So while we have watched other states around the country dealing with their own weather issues we have one bearing down on us.
The head of the Marysville Department of Emergency Management sent us this the other day but we lost internet.
I have also added a lot of helpful link from their site. No matter what just please be careful and if you live in a slide prone area it may just be a good idea to evacuate for a while until the Snohomish County Dept of Emergency Management and Army Corps of Engineers can assess the situation.
The good news is that we finally have qualified accredited people running our emergency depts so hopefully we will never see the loss of life that we have under the last administration.
Increasing confidence that a very strong storm system could bring stronger winds and rainfall to the Western Washington region.
- Rain: Amounts comparable to today’s system – in addition to Storm #1 rainfall
- Wind: Very strong winds . . . possibly stronger than Storm #1
- Rivers: Additional rises on area rivers
- Possible power outages and tree damage
- Expect rises on area rivers and possible flooding. Potential for urban flooding and small stream impacts
- Increasing landslide risk Sunday
Diana Rose Risk/Emergency Management Officer
City of Marysville (360) 363-8096
Read the full National Weather Service forecast and special weather statements
Report a power or gas outage
Contact Snohomish County PUD at 425-783-1001 or toll free 1-877-783-1001 to report a power outage
Contact Puget Sound Energy at 1-888-225-5773 to report a service outage
Disaster can strike quickly and without warning. It can force you to evacuate your neighborhood or keep you in your home. What would you do if basic services, such as water, gas, electricity, or telephones were cut off? You and your family should be prepared to take care of yourselves for 3 days or more following a major disaster. The Puget Sound area is susceptible to wind and winter storms, chemical spills, floods, fires, earthquakes, mud slides, train derailment, tsunamis and terrorism.
Preparing for an emergency doesn’t have to be overwhelming. Be informed, make a plan, build a kit and get involved. Here is a list of resources that can help make getting prepared a little easier.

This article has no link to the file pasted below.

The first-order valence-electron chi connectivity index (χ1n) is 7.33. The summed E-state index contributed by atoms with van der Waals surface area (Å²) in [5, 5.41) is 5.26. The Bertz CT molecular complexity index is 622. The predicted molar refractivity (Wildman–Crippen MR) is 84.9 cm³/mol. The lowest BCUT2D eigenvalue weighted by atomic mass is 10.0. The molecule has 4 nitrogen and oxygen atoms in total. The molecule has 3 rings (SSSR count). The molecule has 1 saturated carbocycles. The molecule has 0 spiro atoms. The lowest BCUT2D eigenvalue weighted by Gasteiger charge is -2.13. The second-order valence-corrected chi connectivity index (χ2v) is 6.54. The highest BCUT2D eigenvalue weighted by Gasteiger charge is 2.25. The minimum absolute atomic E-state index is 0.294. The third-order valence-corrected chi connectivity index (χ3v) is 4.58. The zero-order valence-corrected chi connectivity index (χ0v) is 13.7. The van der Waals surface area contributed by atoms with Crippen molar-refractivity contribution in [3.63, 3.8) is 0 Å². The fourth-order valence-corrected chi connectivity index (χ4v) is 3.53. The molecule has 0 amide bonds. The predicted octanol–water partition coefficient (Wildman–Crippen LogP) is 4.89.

Individual and family preparedness resources
Business and community resources
Snohomish County Dept of Emergency Management also has a great list of resources as well
Public Alert Resources
Snohomish County Alerts
Snohomish County is a wonderful place to live, but there are risks that come with our mountains, trees and rivers. Mountains can have severe weather, hills can slide, trees can catch fire and rivers can flood.
The best way to stay safe is to get notified about potential danger as early as possible. You can make that happen for yourself, your family, your friends and your neighbors. There are two ways to prepare. Both of them are easy and free.
Sign up for AlertSense, the states early warning system and notification system. You can choose what activities you want to be alerted about. You can have your alerts go to your text messages, voice messages or email – or all of the above. Your zip code and address is used to tailor alerts for where you live. You can add more alerts or update your contact methods at any time.
If you use a cell phone (and even if you don’t), you will want to sign up for Smart911. You can store critical information for use by emergency responder’s. Please list your emergency contacts, home address and any medical conditions to assist the first responder’s.
These services are national organizations, not run by the County, but they do coordinate closely with Snohomish County 911 dispatch and with the county’s emergency management team.
Snohomish County Road Closure – Updated every 15 minutes
Washington State Department of Transportation – Includes Traffic Cameras
Snohomish County Flood Information Website
Snohomish County Flood Warnings
National Weather Service